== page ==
Sofia Lahlou – Country Manager, Versalya, Morocco

Sofia Lahlou, country manager for women’s and children’s health specialist Versalya in the Moroccan market, discusses the company’s formation, its therapeutic priorities, and the opportunities that exist for women in leadership in Morocco.


Today, we are the only laboratory in Morocco exclusively dedicated to women’s and children’s well-being, supporting women through the different stages of their life and helping their children achieve healthy development

How did the Versalya adventure start in Morocco?

Italfarmaco Group, a leading Italian pharma company, approached Iberma in 2009 to discuss ambitious plans to access the Moroccan market. At the time, I was part of Iberma’s Business Development team, and the firm’s leadership asked me to pilot the project. Italfarmaco wanted to create a company dedicated to women’s and children’s health, which I thought was a much-needed specialty in Morocco. Eventually, I took part in the design and launch of Versalya and oversaw the implementation of its production unit. This journey was the most rewarding experience I had at Iberma, who ended up, in conjunction with Italfarmaco, appointing me at the helm of the newly formed entity.

In 2017, we received the official approval from the Moroccan authorities to operate as an industrial pharma company. Today, we are the only laboratory in Morocco exclusively dedicated to women’s and children’s well-being, supporting women through the different stages of their life and helping their children achieve healthy development. We have about 20 registered products, with more than 70 sales representatives covering gynaecologists and paediatricians in the entire Moroccan territory.

We are eager to continue our consistent organic growth in line with the group’s strategy, which consists of a strong commitment to innovation, fuelled by marketing and sales excellence. Italfarmaco reinvests 10 percent of its annual sales into R&D, and its pipeline currently includes ongoing discovery and development projects divided into different therapeutic areas. We are also ready to help the country face its most challenging health concerns, such as appropriately responding to its high birth rate by capitalizing on the group’s support to source any needed medical products.


You focus on mother and child care. How big is this market in Morocco?

The market share that we supply represents MAD 722 million MAD (EUR 72 million), which, according to the IMS, is about seven percent of the total Moroccan pharma market. However, if you consider the annual birth rate of more than 600 K and the fecundity rate of 2.4 per 100 inhabitants, it is pretty clear that this market presents considerable growth opportunities.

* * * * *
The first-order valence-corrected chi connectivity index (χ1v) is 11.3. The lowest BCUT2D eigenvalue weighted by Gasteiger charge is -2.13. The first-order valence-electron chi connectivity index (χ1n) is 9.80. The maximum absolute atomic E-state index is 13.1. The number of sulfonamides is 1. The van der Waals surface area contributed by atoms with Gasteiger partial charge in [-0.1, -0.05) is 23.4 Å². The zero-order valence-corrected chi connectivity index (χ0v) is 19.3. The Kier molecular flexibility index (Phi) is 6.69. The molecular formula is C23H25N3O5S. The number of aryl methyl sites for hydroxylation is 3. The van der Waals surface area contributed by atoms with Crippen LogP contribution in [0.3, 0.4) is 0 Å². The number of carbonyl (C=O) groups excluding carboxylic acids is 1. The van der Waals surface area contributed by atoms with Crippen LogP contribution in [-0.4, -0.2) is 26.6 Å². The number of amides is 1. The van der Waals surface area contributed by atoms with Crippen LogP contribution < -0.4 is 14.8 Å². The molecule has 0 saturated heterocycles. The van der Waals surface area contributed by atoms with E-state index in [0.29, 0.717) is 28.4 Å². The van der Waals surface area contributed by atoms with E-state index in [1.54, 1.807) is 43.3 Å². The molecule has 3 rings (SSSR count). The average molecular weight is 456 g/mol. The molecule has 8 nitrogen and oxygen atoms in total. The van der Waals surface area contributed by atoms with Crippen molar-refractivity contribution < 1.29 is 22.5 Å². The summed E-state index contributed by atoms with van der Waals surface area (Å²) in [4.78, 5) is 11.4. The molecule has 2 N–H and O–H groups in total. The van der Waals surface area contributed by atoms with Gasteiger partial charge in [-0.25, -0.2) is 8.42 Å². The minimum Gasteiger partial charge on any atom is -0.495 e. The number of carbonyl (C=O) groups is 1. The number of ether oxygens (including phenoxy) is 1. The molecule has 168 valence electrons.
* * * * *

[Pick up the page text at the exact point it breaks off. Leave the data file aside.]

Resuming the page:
Additionally, women’s and children’s health has been a priority for Morocco in the past decades, and the country has achieved great results. Between 1992 and 2018, maternal mortality has dropped by almost 80 percent. During the same period, the under-fives’ mortality has fallen by 76 percent, and neonatal mortality dropped by 63 percent. These achievements were recognized by many experts, including The World Health Organization, who has praised the Moroccan health authorities for their efforts.

It is also worth noting that Versalya took a unique approach to penetrate this competitive market and only introduced high value-added products. We also considered the socio-economic characteristics of the market and made sure we had the right pricing strategy.

For instance, we locally produce and distribute the first drug to adequately treat the basic needs of pregnant women, who can receive it for MAD 2.50 per day (EUR 0.23 per day).


What have been the company’s priorities in the therapeutic areas you cater for?

One of our priority targets is menopausal and pre-menopausal stages. These are still considered as a particularly sensitive topic in the Moroccan society, and many women are failing to receive proper and often essential treatments. Even educated women avoid consulting their doctors about health issues involving vaginal dryness, which can cause pain during sitting, standing, exercising, urinating, and sexual intercourse.

As uneasy as it may feel for women to discuss these symptoms, they should know that their doctors are there to listen so that they can find the right treatment for them. For this reason, we have decided to mainly target female gynaecologists, as we noticed that women tend to open up easier with them. We have also deployed posters in their offices and waiting rooms to raise awareness of these symptoms, inviting women patients to talk about their issues with their doctor.